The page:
Despite all of this, Markey was not satisfied. Muttering quietly about industry bias and insinuating a cover-up, Markey announced that he remained skeptical of anything sponsored by Six Flags and was looking forward to the Brain Injury Association of America’s finishing its own comprehensive inquiry into the link between brain injuries and roller coasters. This it did in 2003. It found no link whatsoever. “The overwhelming majority of riders,” the BIA’s report baldly stated, “will suffer no ill effects,” because the “risk of brain injury from a roller coaster is not in the rides, but in the riders.” And among those riders

the 57 cases of patients who reportedly sustained craniocerebral injury related to roller-coaster rides over the past 38 years revealed no evidence of ride-related brain injury absent head contact. Furthermore, of the 51 non-fatal injuries, the majority sustained neurovascular injuries, and of the six fatal injuries, all suffered undiagnosed neurovascular abnormalities such as blood-vessel abnormalities, malformations, or aneurysms.

Given that the worst thing that can happen to an amusement park is a serious accident on its premises, Markey’s suspicion of the owners’ motives is distinctly odd. “Amusement parks,” the Boston Herald observed, “have no interest, zilch, nada, in running unsafe rides, and powerful incentives not to. Every injury or death means buckets of money paid out in damages.” Even a frivolous lawsuit can gum up the works for months. Accordingly, park operators take out insurance and their insurance companies obligate park operators to abide by extremely stringent safety measures. The “commercial pressures” of which Markey complained are real, but rather than being a threat to the “safety envelope,” they are its strictest enforcer.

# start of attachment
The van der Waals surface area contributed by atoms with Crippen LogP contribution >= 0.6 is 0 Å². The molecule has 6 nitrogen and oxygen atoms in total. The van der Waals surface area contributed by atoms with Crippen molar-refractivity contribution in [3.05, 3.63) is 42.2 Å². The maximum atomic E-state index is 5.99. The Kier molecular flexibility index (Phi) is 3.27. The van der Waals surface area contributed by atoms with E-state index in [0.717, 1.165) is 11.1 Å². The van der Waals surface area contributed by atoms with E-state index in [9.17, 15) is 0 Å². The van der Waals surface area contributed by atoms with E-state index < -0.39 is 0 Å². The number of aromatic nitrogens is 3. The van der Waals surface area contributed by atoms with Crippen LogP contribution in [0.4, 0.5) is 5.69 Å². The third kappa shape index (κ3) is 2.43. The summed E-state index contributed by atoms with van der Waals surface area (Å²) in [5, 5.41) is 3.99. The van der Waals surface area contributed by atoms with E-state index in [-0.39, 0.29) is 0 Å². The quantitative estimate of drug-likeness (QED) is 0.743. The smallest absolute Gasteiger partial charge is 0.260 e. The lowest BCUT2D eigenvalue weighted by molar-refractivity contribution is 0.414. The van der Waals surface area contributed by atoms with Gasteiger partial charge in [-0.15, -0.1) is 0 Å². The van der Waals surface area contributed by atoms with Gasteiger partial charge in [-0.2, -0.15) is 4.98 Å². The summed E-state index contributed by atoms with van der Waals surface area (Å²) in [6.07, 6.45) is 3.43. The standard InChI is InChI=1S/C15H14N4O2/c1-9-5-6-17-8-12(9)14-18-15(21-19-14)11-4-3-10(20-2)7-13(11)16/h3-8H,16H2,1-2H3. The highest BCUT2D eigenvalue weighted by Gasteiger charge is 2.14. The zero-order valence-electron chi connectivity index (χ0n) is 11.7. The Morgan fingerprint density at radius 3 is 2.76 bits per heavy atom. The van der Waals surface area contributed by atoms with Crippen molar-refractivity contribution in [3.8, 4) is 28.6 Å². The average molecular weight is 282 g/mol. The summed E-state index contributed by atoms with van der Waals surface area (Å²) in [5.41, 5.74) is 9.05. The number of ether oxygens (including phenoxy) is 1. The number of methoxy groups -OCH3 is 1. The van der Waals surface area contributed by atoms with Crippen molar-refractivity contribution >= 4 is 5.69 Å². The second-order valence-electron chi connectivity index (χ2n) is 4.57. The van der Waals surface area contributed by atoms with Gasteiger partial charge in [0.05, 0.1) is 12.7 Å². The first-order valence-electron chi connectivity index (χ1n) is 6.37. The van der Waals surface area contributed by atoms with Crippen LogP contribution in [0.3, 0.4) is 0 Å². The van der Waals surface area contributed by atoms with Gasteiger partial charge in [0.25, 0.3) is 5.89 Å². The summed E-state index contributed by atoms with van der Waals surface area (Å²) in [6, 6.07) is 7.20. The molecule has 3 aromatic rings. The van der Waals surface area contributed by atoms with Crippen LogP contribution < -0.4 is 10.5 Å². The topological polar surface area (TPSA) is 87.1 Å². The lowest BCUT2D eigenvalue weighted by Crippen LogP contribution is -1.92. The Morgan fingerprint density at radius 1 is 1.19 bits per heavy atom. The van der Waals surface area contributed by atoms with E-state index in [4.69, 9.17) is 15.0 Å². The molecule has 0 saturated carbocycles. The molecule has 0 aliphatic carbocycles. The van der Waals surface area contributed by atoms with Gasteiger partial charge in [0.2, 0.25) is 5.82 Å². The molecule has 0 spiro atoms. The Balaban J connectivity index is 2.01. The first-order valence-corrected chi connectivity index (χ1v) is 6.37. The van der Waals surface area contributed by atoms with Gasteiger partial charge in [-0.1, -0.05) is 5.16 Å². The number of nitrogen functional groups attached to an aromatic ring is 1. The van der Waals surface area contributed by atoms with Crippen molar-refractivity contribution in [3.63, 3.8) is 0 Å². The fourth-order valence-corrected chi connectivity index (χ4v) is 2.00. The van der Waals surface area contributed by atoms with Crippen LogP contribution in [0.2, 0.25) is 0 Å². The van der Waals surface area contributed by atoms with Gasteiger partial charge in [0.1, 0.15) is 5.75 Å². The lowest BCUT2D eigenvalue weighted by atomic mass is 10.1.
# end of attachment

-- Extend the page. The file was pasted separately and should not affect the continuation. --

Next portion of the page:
As to Markey’s rejection of the efficacy of state-level oversight: Three of the four deaths that set the congressman’s crusade rolling were in states that regulated fixed rides, and one was in a state that did not. At the time, twelve states didn’t regulate fixed rides at all, which means that, at least for that set of accidents, there was no statistical difference in outcomes between the states that regulated amusement-park rides and those that did not. This is almost precisely what you’d expect, not to mention a neat indicator of quite how much of a non-problem Markey is wasting his time trying to fix. Quite what advantage there would be in giving this responsibility to an already creaking federal government is never properly spelled out.

If Ed Markey gains promotion to the Senate, there is little to suggest that he will leave his peculiar obsession behind in the House. Nothing thus far has shaken him from his mission, and nothing appears capable of doing so. Perhaps the most that those of us who enjoy our amusement-park rides as they are can hope for is that when Ed Markey attempts to recruit his fellow senators to his cause, they follow that most famous piece of advice: Do Not Stand Up.

— Charles C. W. Cooke is an editorial associate at National Review.